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Bible Tuesday for Pentecost 8, 2017

Bible Tuesday for Pentecost 8, 2017

1 Kings 3:5-12

5 At Gibeon the Lord appeared to Solomon in a dream by night; and God said, “Ask what I should give you.” 6 And Solomon said, “You have shown great and steadfast love to your servant my father David, because he walked before you in faithfulness, in righteousness, and in uprightness of heart toward you; and you have kept for him this great and steadfast love, and have given him a son to sit on his throne today. 7 And now, O Lord my God, you have made your servant king in place of my father David, although I am only a little child; I do not know how to go out or come in. 8 And your servant is in the midst of the people whom you have chosen, a great people, so numerous they cannot be numbered or counted. 9 Give your servant therefore an understanding mind to govern your people, able to discern between good and evil; for who can govern this your great people?”

10 It pleased the Lord that Solomon had asked this. 11 God said to him, “Because you have asked this, and have not asked for yourself long life or riches, or for the life of your enemies, but have asked for yourself understanding to discern what is right, 12 I now do according to your word. Indeed, I give you a wise and discerning mind; no one like you has been before you and no one like you shall arise after you.

If you like to read about political intrigue and the motivations of people in power, then I & II Kings is the book for you! The book of Kings is actually one book but because scrolls were only about 60’ long, and the book of Kings is quite lengthy, it has to be split between two scrolls, hence the “I & II” Kings.

Kings is a kind of history book, except that modern American historians try to be objective in their writing, but ancient historians were not. Ancient historians were courtiers of ancient kings. The history they wrote was the history of their boss and his/her exploits in a favorable light. The book of Kings is no different. Some scholars think that Kings was written to justify the Davidic Dynasty. If so, it is interesting that David is not always painted in a favorable light! Neither are his heirs, the first being Solomon.

Immediately preceding the above passage, Solomon had a couple of his enemies assassinated, one in the Tent of Meeting (the structure which served as a Temple until Solomon built the first Temple). Solomon also married the daughter of Egypt’s then reigning Pharaoh, and went to offer sacrifices at various shrines instead of only worshiping God at the Tent of Meeting.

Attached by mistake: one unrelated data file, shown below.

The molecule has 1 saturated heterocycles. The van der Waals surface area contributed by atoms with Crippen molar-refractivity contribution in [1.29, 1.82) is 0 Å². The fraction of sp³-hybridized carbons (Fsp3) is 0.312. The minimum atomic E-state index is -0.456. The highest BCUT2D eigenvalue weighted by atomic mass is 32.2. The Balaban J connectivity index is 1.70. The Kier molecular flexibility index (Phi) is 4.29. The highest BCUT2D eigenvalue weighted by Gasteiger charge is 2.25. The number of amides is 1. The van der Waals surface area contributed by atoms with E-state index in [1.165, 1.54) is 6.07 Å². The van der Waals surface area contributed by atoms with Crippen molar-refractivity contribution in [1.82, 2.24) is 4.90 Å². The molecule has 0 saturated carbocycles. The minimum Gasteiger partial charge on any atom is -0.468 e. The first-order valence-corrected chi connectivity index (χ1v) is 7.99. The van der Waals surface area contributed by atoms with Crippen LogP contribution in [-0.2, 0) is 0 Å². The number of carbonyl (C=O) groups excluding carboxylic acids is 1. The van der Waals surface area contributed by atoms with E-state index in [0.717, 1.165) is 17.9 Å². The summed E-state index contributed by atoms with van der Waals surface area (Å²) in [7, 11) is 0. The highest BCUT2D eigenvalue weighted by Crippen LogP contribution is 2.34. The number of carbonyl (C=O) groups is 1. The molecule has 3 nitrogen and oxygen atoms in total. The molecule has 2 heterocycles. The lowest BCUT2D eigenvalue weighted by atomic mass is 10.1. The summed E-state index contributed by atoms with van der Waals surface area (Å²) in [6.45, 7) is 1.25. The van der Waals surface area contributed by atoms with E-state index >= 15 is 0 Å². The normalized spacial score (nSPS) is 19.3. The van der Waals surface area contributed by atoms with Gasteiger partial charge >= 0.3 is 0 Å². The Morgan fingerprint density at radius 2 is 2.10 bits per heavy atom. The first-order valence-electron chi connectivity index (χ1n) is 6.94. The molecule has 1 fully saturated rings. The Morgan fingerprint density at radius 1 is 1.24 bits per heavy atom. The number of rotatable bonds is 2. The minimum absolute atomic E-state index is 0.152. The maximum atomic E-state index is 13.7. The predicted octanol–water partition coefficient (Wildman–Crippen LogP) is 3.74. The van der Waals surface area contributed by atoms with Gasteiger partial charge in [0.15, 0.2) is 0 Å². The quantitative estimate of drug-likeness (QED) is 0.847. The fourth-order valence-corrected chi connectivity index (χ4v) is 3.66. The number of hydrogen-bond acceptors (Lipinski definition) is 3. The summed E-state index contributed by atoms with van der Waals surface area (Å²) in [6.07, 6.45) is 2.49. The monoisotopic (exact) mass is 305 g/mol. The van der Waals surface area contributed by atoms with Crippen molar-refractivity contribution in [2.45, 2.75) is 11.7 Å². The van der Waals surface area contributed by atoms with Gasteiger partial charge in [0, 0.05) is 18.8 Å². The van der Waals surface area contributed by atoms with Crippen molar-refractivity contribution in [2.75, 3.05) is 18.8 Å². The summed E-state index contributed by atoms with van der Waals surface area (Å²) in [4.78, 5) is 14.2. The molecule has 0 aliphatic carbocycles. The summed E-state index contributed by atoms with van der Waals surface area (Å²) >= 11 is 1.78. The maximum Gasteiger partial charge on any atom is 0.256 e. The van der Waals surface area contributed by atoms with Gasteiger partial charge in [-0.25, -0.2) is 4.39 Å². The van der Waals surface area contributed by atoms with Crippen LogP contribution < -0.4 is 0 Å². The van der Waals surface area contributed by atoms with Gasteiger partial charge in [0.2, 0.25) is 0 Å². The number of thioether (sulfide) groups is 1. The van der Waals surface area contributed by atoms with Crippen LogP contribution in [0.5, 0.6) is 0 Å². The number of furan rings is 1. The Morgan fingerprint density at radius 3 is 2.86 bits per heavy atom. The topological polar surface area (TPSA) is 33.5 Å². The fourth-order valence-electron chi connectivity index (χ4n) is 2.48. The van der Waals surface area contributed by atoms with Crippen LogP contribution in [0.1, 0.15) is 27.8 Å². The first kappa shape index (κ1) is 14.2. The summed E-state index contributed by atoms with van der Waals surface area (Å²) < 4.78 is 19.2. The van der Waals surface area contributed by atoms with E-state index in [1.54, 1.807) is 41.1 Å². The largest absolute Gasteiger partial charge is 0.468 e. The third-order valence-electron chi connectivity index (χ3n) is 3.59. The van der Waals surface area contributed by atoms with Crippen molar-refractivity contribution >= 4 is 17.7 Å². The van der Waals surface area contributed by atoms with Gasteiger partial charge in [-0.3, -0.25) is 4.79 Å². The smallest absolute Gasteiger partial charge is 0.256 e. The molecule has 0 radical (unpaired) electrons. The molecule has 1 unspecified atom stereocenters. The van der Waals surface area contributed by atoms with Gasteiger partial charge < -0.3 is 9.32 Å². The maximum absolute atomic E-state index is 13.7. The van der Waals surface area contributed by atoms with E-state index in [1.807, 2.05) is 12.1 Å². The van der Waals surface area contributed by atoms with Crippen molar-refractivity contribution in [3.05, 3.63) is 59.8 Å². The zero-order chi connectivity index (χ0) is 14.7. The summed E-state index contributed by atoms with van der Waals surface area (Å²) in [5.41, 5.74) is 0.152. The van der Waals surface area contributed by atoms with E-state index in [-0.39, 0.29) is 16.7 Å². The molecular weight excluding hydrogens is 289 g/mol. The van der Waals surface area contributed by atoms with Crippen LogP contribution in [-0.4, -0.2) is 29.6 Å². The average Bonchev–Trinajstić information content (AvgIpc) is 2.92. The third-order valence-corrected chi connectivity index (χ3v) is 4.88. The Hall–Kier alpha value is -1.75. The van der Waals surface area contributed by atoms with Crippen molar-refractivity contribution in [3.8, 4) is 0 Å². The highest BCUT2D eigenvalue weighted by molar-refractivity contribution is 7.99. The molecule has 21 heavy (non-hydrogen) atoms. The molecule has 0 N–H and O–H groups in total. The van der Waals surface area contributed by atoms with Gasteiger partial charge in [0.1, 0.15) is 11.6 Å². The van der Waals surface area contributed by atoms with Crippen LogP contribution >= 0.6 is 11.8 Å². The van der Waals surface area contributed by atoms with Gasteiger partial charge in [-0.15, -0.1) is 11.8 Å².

While worshiping God at the shrine at Gibeon, Solomon had the above dream. It was customary in many early cultures that after offering sacrifice to a deity, one would sleep in the temple or shrine to await some sign of answer to one’s prayers. In the above passage, Solomon showed great humility and vulnerable honesty when speaking with God, and for this, God granted to him lev shome’a and lishpot, a “understanding mind and a listening heart”, as well as long life, wealth, and peace with all enemies.

“I do not know how to go out or how to come in” – an ancient Hebrew idiom. It may refer to “…when kings go out to war”, meaning “I do not know how to lead an army out or how to lead them back in.” It is understood to be referring to inexperience in leadership.

Psalm 119:129-136

Your decrees are wonderful;
therefore my soul keeps them.
130 The unfolding of your words gives light;
it imparts understanding to the simple.
131 With open mouth I pant,
because I long for your commandments.
132 Turn to me and be gracious to me,
as is your custom toward those who love your name.
133 Keep my steps steady according to your promise,
and never let iniquity have dominion over me.
134 Redeem me from human oppression,
that I may keep your precepts.
135 Make your face shine upon your servant,
and teach me your statutes.
136 My eyes shed streams of tears
because your law is not kept.

A conflict between different factions of Christians is that of interpreting the Bible. Some are accused of worshiping the book over God, while others are accused of being misinformed about God by misconstruing the book.

That same issue is present in ancient and modern Israelite culture. The above passage is an example of worshiping the book. But the book, in this case, is the Law, or Torah, consisting of Genesis, Exodus, Leviticus, Numbers, and Deuteronomy. The Law in practice also becomes Torah, because how could one believe in God’s Law and not live it? And the Temple also becomes Torah because how could one love God’s Law and not worship God according to the Law’s precepts in God’s Temple?

Romans 8:26-39